No, nothing to do with Doctor Who’s regeneration. This month I thought we’d cover bereavement. Not the kind of bereavement people usually talk about – after a death of a loved one. I mean the kind a brain injury brings.
The following is drawn from my experience, counselling clients with ABI and stroke.
Similar to the grieving process we all go through after a death, people finding themselves with a life-changing brain condition go through their own. This process has its own stages / periods. N.B: Theses stages / periods have no particular order.
- Loss of Focus / Identity
- Reflection & Self Awareness
- Acceptance & Adaptation
Let’s look at these in turn.
This can be either a willful or unconscious non-recognition that a brain injury has happened. This is different to a client not perceiving the difficulties they are having; some clients know they’ve for example, suffered a stroke but remain unaware of the true extent of adaptation they need.
However, sometimes the shock of a life-changing event and the initial fears that go with it are all too much. It seems easier to go with the idea that nothing’s wrong, or that others are making things up, or exaggerating.
When it’s obvious that short-term memory problems and/or “simple jobs” are no longer being done “properly”, both the brain injured person and those close to them can find it helpful at first to pin problems on another health condition. Or age.
Even before a brain injury, some people have short tempers. After a brain injury those tempers can change either way – become even shorter, or if not stay the same, become harder to tell. Some people hardly ever get angry. Some are good at hiding it.
As part of bereavement, anger is often aimed at the cause of the injury, the world for not understanding, life in general or God for what’s happened. Or the patient / client can target their anger towards themselves.
N.B: Anger can alternate with guilt, for example when a person labels themselves as a “burden”. (I like to balance this with a further note: That a good number of people also find comfort in being needed by others.)
One good thing about anger is that, in the right place, time and company, it can be a great motivatior.
(Loss of Focus / Identity)
The crux of the matter. The immense yearning to again be that person who was. Because all that’s left is, for this time being, a nobody. For one client it was like the voice saying: “I don’t know who I am anymore,” was coming from a faceless shadow, not the person himself.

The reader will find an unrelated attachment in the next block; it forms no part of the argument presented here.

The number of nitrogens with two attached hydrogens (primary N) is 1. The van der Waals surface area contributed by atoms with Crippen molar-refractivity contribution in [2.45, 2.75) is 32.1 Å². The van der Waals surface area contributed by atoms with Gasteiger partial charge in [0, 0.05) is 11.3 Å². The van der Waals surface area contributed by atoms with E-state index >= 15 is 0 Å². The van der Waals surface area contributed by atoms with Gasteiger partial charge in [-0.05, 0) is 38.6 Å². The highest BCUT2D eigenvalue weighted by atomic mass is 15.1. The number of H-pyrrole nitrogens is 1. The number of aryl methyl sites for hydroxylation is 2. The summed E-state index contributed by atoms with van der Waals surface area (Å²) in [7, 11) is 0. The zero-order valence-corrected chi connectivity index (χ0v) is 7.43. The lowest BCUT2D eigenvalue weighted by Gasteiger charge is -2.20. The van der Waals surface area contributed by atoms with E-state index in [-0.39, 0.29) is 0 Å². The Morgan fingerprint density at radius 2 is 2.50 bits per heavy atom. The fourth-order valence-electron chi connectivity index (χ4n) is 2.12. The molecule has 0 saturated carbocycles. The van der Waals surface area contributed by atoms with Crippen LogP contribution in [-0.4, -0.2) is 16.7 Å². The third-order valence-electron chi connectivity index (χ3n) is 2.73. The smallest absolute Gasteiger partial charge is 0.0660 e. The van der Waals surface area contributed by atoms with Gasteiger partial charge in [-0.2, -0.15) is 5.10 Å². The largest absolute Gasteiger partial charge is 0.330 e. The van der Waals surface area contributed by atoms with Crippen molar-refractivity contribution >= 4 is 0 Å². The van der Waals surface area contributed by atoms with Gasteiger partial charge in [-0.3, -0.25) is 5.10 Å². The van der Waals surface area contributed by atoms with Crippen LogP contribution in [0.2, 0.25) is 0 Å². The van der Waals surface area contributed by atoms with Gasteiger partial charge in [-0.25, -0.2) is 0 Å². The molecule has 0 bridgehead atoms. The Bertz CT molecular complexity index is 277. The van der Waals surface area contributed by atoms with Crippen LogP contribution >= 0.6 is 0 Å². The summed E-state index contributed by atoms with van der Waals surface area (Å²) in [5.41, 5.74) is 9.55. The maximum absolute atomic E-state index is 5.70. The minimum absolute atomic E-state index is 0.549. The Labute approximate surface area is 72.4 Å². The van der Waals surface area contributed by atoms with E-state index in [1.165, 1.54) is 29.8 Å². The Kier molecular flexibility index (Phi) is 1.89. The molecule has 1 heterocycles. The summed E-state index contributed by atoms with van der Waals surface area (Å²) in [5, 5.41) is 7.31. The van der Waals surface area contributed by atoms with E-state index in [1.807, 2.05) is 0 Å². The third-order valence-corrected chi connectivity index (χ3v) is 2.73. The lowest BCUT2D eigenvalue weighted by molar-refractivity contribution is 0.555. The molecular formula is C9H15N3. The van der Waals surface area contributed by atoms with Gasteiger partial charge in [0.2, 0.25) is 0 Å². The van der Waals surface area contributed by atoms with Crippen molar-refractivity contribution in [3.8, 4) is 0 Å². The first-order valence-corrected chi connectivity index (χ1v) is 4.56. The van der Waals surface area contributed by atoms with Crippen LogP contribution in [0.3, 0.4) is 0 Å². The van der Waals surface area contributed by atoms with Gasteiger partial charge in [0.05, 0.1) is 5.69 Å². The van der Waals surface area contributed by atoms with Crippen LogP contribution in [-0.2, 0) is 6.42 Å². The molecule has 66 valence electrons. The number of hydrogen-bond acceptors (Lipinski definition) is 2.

No kidding, this is a difficult period to move on from. Because of the change in neurology, medications may be necessary to help. Being actively listened to and listening to one’s self can also help. Keeping as active as possible is important too, even when not feeling motivated.
For more on motivation and ABI, click here.
(Reflection & Self Awareness)
In Western society we are quick to confuse who we are with what we do; we identify ourselves with our job. Meeting a stranger the question most asked and answered is: “What is it you do?”
Reflection and growing aware of the person who the person was who appled for that job before they had it, asking: “How much of that person is still here?” and paying attention that remaining person is very much part of the brain injury journey. Especially for the patient / client themselves.
(Acceptance & Adaptation)
This is not the end result of the process. The process goes round and around like a wheel moving forward.
Recently, I also used this metaphor: Bereavement is like two feet walking – an emotional foot, and a managing foot. Some days emotion take over, some days practicalities can be done.
Living with a brain injury yourself, or indeed getting to know someone all over again can be rewarding too. Some people consider themselves a nicer, or stronger, or more confident person than they were before. Some discover talents that had never shown themselves before.
I’m going to end this month with a song. It’s not about brain injury. But the words kinda fit. Alicia Keys: Brand New Me Skip the ad’.